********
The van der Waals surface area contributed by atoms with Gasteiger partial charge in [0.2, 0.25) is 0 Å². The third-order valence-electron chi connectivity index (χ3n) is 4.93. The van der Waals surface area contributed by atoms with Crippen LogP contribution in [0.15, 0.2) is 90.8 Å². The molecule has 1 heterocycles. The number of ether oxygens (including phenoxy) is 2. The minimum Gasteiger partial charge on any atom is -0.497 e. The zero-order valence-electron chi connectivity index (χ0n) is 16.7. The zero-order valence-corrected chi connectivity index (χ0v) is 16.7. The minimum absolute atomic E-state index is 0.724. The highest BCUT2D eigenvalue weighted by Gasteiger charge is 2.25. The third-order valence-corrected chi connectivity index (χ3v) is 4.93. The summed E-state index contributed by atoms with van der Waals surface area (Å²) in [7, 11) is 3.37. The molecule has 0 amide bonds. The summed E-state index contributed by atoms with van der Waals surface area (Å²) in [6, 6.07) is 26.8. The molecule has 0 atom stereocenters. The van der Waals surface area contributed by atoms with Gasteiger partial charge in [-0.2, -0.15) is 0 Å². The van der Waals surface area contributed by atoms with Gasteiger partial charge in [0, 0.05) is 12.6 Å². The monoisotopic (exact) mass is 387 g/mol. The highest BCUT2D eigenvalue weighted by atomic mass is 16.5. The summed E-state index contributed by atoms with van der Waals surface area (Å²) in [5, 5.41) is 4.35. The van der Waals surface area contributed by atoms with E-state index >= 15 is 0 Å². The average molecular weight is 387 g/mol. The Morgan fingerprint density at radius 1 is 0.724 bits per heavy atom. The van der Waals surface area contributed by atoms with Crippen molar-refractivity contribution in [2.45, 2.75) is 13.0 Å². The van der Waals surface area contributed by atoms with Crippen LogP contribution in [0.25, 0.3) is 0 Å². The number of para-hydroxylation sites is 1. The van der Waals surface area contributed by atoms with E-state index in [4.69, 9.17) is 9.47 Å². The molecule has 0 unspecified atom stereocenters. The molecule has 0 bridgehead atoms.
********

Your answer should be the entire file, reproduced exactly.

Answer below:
The van der Waals surface area contributed by atoms with Gasteiger partial charge in [0.2, 0.25) is 0 Å². The third-order valence-electron chi connectivity index (χ3n) is 4.93. The van der Waals surface area contributed by atoms with Crippen LogP contribution in [0.15, 0.2) is 90.8 Å². The molecule has 1 heterocycles. The number of ether oxygens (including phenoxy) is 2. The minimum Gasteiger partial charge on any atom is -0.497 e. The zero-order valence-electron chi connectivity index (χ0n) is 16.7. The zero-order valence-corrected chi connectivity index (χ0v) is 16.7. The minimum absolute atomic E-state index is 0.724. The highest BCUT2D eigenvalue weighted by Gasteiger charge is 2.25. The third-order valence-corrected chi connectivity index (χ3v) is 4.93. The summed E-state index contributed by atoms with van der Waals surface area (Å²) in [7, 11) is 3.37. The molecule has 0 amide bonds. The summed E-state index contributed by atoms with van der Waals surface area (Å²) in [6, 6.07) is 26.8. The molecule has 0 atom stereocenters. The van der Waals surface area contributed by atoms with Gasteiger partial charge in [-0.2, -0.15) is 0 Å². The van der Waals surface area contributed by atoms with Gasteiger partial charge in [0, 0.05) is 12.6 Å². The monoisotopic (exact) mass is 387 g/mol. The highest BCUT2D eigenvalue weighted by atomic mass is 16.5. The summed E-state index contributed by atoms with van der Waals surface area (Å²) in [5, 5.41) is 4.35. The van der Waals surface area contributed by atoms with E-state index >= 15 is 0 Å². The average molecular weight is 387 g/mol. The Morgan fingerprint density at radius 1 is 0.724 bits per heavy atom. The van der Waals surface area contributed by atoms with Crippen molar-refractivity contribution in [2.45, 2.75) is 13.0 Å². The van der Waals surface area contributed by atoms with Crippen LogP contribution in [0.25, 0.3) is 0 Å². The number of para-hydroxylation sites is 1. The van der Waals surface area contributed by atoms with E-state index in [4.69, 9.17) is 9.47 Å². The molecule has 0 unspecified atom stereocenters. The molecule has 0 bridgehead atoms.